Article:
We have no car and the hotel is in one of these airport areas of town that has nothing to offer on foot for sight seeing. We don’t mind, as there is plenty of ‘trip admin’ to catch up on and we seem to have a stable and fast internet connection.
Now that the car has been returned, I can tell you that it covered 6,350 km (3,969 miles) between pick up and drop off.
I recorded 115 ‘Stops’, mainly habitat location where we took pictures of the cacti that grow there, but also some stops just to record that there were no cacti growing in nature here and some that just needed a reference for me to file my pictures under. I have 4,689 image files on my plug in hard drive taking up 33.4 GByte on my 500 GByte plug-in HD that was virtually empty when I left home. No panic there yet.
Rio Grande do Sul has added yet another dimension to my appreciation of how cacti survive in habitat. They continue to be plants that succeed in locations where there is less competition from other vegetation. There are also more epiphytic cacti here, plants that do not have their roots in the soil, but have their seed dispersed often by birds, who leave them on the mossy branches of trees where they find space to germinate and attach themselves to the bark of the tree. They are not parasites, as they do not feed from their host plant which is used, alongside Bromeliads, Orchids, ferns, mosses and lichens to keep out of harm’s way up in the air.
The state is the ninth largest in Brazil with an area of 281,748.538 km2 (108,783.719 sq mi) with a population (2006) of nearly 11 million people.
We’ve photographed many of the State’s wild flowers, some of which such as Begonia, Tradescantia, Sedum (non native), we grow on our window sills, while others such as Petunia, Sinningia, members of the family Verbenaceae and a range of Irises that are all popular garden plants in the UK and the rest of Europe. Not all of these are endemic and the climate is ideal for many plants from elsewhere in the world to find a niche in which they can thrive.
We saw unusual birds, lizards, spiders and butterflies and met a host of other insects that we did not necessarily see, but felt later, when their bites started to itch.
The past four weeks has opened up my eyes to the mass of names created – often by the German language cactologists that seem to have a different approach to naming new species, mainly after their friends and travel companions, than the more ‘lumper’ orientated approach used in the English speaking cactus communities. Marlon’s PhD work has enabled him to make a very detailed study of these plants, visiting many more locations than were possible (and reasonable) to fit into this trip. We saw most of the members of the Brasilicactus, Eriocactus, Notocactus and Wigginsia groups, once genera in their own right, but controversially according to some, now united in the genus Parodia.
Angie was able to see most if not all of the members of her favourite genus Frailea in habitat, cramped in the two weeks that she was able to be with us.
We saw the state’s small number of Gymnocalycium, mostly pulled down into the soil as protection against grazing cattle and fires as well as the epiphytic cacti mentioned earlier.
In contrast with southern Peru, where the majority of cacti are columnar ceroids, we only found Cereus hildmannianus widespread where it could.
We saw that agriculture has destroyed natural habitats in many places during the last century and that the increasing population of humans continues to put extra pressure on the land. Many areas still unspoilt during Marlon’s visits in 2005 and 2006 are now at risk of being lost due to the expansion of forestry with large managed pine and eucalyptus forests now covering areas that were once exposed arid locations ideal for cacti. The increase in human population has lead to the creation of many artificial lakes by dams that control the flow of water past their turbines and so generate electricity to meet the ever growing demand by industry and households.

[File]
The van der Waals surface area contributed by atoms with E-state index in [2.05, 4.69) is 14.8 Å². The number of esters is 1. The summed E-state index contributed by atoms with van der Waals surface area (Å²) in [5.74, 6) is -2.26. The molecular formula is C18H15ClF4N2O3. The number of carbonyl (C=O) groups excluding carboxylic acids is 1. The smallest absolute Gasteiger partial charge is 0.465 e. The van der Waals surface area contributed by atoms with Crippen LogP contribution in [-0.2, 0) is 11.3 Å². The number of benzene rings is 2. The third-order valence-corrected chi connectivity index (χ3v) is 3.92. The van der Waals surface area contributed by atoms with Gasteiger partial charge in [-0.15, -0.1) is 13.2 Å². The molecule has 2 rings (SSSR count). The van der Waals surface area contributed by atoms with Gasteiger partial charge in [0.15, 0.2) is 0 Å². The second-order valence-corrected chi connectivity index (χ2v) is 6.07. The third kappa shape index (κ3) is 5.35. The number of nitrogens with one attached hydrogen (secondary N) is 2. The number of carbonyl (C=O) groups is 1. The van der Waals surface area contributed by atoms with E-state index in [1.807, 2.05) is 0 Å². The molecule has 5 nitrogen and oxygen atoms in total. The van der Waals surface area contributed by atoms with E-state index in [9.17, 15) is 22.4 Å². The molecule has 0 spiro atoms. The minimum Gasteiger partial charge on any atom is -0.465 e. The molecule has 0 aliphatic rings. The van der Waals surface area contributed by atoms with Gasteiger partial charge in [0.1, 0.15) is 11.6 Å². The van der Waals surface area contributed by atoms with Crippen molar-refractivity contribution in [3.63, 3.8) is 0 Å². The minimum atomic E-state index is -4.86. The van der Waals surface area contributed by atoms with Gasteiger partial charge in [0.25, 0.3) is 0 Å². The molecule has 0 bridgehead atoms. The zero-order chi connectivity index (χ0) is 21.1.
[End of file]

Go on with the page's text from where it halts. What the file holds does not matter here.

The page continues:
We have found the people in hotels, restaurants and petrol stations friendly and unlike in some South American countries, never felt threatened. We drove through a fair number of surprisingly large cities with all the trimmings that we might expect in Europe and the US and as chaotic and therefore best avoided as big cities elsewhere. The Brazilian use of brightly coloured paint, especially when it comes to decorating their houses, reflects their happy sunny outlook on life. Yet some parts of the State had strong immigrant origins, mainly German and Italian and some Dutch. It seemed that these communities were slow to integrate as people who had been living in Brazil for 50 years or more still continued to speak their original native language between themselves. Not that strange, considering that I did the same with my parents and sister for more than 40 years since moving to the UK from Holland.
The food has been excellent, but not tremendously varied, with large quantities of meat as the main course, excellent for carnivores like myself, but I’ll be eating a lot more fish when I eventually get home.
As most of my travels are motivated by cacti, my current opinion is that I have enjoyed such an in depth introduction of the native cacti that I need not come back for a second visit, but can look for new (for me) habitats to explore.
Tomorrow we fly to Minas Gerais for a whole host of new cacti and experiences. (Fourth largest State, Area 586,528.29 km2 (226,459.84 sq mi), population 20 million (2nd highest state).
After four weeks in this state we fly on to Bahia, forth largest State with an area of 564,692 km2 (218,029 sq mi)
Just to give you an idea of the size of these states, the United Kingdom has a total area of 244,820 km2 (94,526 sq mi) and a population of 61 million, while the Netherlands is a mere 41,526 km2 (16,033 sq mi) but with a population of 16.5 million people – a lot more densely populated.